SPd has the additional advantage of being an all-oral regimen, meaning that appointments relative to its therapeutic administration can often be facilitated via telemedicine, thereby reducing the number of clinic or hospital visits that might be associated with an intervention that does not come in an oral form.
“Myeloma is a good reason to be concerned with going to the hospital,” Kauffman said. “You do not want to go to the hospital when you’re immunosuppressed.”
However, it is important to note that selinexor therapy does come with an increased risk for toxicity. “Particularly problematic has been the gastrointestinal toxicity,” said Kumar, who serves as a consultant in the division of hematology in the department of internal medicine at the Mayo Clinic Cancer Center in Rochester, Minnesota. “Patients can get quite sick and need to be on prophylactic antiemetics more than what we’ve seen with other myeloma therapies.”
Additionally, despite selinexor’s novel mechanism of action, some oncologists have expressed skepticism that the BOSTON trial results are reflective of any real patient benefit.
“[Bortezomib]-dex was not a standard of care in the NCCN or in any treatment recommendation because numerous trials had already shown the superiority of triplet regimens at the time of accrual,” said Aaron Goodman, MD, a hematologist/medical oncologist at the Moores Cancer Center at University of California San Diego Health. “70% of the patients who were randomized to [bortezomib]-dex had already been treated with [bortezomib] in the past,” Goodman added. He indicated that administering a regimen that patients had already received might have artificially depressed the efficacy of the control arm, boosting selinexor by comparison.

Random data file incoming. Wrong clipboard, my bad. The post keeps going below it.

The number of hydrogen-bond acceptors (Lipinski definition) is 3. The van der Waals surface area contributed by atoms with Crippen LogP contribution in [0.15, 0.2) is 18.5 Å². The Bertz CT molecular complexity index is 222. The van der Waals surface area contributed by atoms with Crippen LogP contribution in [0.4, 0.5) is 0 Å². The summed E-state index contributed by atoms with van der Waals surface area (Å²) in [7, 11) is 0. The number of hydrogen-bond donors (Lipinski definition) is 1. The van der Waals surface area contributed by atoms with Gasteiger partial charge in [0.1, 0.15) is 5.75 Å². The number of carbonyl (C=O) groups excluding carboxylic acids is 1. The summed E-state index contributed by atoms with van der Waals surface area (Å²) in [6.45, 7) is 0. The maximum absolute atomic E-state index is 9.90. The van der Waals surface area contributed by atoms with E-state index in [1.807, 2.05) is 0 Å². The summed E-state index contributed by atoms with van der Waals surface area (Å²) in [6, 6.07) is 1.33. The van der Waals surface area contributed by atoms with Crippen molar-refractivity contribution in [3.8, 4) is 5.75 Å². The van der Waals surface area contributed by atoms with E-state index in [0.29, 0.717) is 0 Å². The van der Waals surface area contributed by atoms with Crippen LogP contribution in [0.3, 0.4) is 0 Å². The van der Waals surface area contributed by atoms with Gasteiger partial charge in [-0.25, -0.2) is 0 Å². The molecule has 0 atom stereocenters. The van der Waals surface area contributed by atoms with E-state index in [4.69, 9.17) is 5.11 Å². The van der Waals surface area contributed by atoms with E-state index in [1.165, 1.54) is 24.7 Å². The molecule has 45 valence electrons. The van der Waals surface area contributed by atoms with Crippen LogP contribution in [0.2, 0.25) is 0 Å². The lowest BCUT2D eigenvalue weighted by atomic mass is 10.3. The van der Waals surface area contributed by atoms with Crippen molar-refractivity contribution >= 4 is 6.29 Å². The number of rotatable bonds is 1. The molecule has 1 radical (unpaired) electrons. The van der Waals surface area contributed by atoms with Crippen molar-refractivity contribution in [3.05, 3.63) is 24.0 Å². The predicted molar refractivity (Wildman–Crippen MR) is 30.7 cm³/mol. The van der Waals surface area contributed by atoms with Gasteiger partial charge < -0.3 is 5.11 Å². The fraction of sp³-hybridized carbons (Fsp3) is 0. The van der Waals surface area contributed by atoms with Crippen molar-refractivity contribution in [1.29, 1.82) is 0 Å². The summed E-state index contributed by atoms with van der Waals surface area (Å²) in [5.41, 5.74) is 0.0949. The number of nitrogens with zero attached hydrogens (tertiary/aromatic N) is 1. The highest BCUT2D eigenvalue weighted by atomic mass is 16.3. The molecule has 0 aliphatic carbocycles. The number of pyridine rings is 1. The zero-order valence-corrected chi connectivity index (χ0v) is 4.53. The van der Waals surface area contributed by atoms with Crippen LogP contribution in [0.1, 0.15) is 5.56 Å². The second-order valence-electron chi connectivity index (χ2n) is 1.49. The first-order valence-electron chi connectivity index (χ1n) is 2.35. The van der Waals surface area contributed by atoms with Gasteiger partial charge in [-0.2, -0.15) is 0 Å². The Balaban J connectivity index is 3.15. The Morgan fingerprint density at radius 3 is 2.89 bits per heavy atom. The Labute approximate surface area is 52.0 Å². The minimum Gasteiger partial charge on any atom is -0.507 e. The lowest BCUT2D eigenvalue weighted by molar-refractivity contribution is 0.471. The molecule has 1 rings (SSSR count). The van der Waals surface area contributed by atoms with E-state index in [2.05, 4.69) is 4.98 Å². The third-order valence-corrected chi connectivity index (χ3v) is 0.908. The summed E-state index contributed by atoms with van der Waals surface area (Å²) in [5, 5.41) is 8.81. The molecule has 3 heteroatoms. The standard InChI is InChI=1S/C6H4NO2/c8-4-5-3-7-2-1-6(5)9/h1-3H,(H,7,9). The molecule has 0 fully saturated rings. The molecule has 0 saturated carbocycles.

“I’m not denying that it has activity in disease,” Goodman said. “We just don’t know where and when to use it.”
Between the added toxicity, high price tag, and modest potential benefits, Goodman said that he couldn’t imagine choosing a selinexor regimen for 1 of his patients with advanced disease. “There’s many alternatives,” he said. “It definitely doesn’t make the majority of patients with end-stage myeloma feel better.”
Preferred, category 1 treatment regimens for patients with previously treated disease currently include carfilzomib/lenalidomide/dexamethasone; daratumumab/bortezomib/dexamethasone; daratumumab/carfilzomib/dexamethasone; daratumumab/lenalidomide/dexamethasone; isatuximab-irfc/pomalidomide/dexamethasone; ixazomib/lenalidomide/dexamethasone; and pomalidomide/bortezomib/dexamethasone.
- National Comprehensive Cancer Network. NCCN Clinical Practice Guidelines in Oncology: Multiple Myeloma; version 4.2021. Updated December 10, 2020. Accessed January 22, 2021.
- Grosicki S, Simonova M, Spicka I, et al. Once-per-week selinexor, bortezomib, and dexamethasone versus twice-per-week bortezomib and dexamethasone in patients with multiple myeloma (BOSTON): a randomised, open-label, phase 3 trial. Lancet. 2020;396(10262):1563-1573. doi:10.1016/S0140-6736(20)32292-3